TALLAHASSEE -- Brand-name pharmaceutical companies easily defeated legislative efforts last year to make it easier to substitute cheaper generic drugs for some of their products. So why should they be worried about the coming session?
Byron Thames, a doctor who is chairman of the Florida Coalition for Patient Safety, has a succinct answer.
"The new speaker is not John Thrasher," he said.
Thrasher, a former general counsel for the Florida Medical Association, was speaker of the House last year when the bill failed to make it to the floor for a vote.
But Thrasher is gone, a victim of term limits, and Tom Feeney, R-Oviedo, is the new House leader.
Although Feeney has not yet taken a position on the generic drug issue, one of his top lieutenants, House Republican Leader Mike Fasano of New Port Richey, is co-sponsoring the generic-substitution bill this year.
That could signal a change in attitude on the part of the House leadership.
It would be unusual for a member of the leadership team to be out front on an issue if the speaker were likely to be on the other side.
Kimberly Stone, a spokeswoman for Feeney, said the speaker will examine the economic and health effects of the legislation, and if both are positive, he would support it.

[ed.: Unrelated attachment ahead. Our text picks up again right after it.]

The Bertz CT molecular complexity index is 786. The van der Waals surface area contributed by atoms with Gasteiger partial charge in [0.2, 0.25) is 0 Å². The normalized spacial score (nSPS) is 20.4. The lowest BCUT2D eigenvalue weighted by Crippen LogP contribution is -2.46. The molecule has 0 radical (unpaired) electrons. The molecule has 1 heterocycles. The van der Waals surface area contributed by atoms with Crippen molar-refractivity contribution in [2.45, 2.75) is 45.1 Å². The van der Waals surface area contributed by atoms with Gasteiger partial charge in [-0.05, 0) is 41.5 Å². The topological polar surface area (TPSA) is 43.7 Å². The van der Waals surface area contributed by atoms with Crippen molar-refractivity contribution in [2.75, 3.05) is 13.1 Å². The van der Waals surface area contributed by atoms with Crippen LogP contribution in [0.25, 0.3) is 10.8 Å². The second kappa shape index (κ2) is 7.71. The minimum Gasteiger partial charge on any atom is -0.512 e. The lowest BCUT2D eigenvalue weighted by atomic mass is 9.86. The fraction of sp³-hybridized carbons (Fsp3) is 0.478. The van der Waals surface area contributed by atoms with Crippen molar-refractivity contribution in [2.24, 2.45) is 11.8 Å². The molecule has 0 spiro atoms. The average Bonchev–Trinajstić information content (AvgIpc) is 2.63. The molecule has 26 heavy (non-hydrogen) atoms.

The bill gets its first test tomorrow in the House Health Regulation Committee.
Millions of dollars are at stake in this battle between the makers of the name-brand drugs and the generics.
Defenders of the current law, a so-called negative formulary that prohibits pharmacists from substituting generics for a list of 11 brand-name prescription drugs, say changing it would endanger the lives of patients.
But opponents of the restriction say financially strapped elders are forced to pay too much because they are denied the cheaper generics.
"We need to stop protecting the brand-name drugs and start protecting our senior citizens," said Rep. Nancy Argenziano, R-Dunnellon.
Argenziano, a co-sponsor of this year's bill, warned legislators to expect a flood of television ads by brand-name drug companies claiming that the generic drugs are risky.
Nonetheless, she appeared optimistic for the chances of the legislation.
"It really doesn't hurt at all to have the majority leader pushing the bill along," Argenziano said.
The bill would allow substitutions for five drugs the U.S. Food and Drug Administration has determined have generic equivalents. …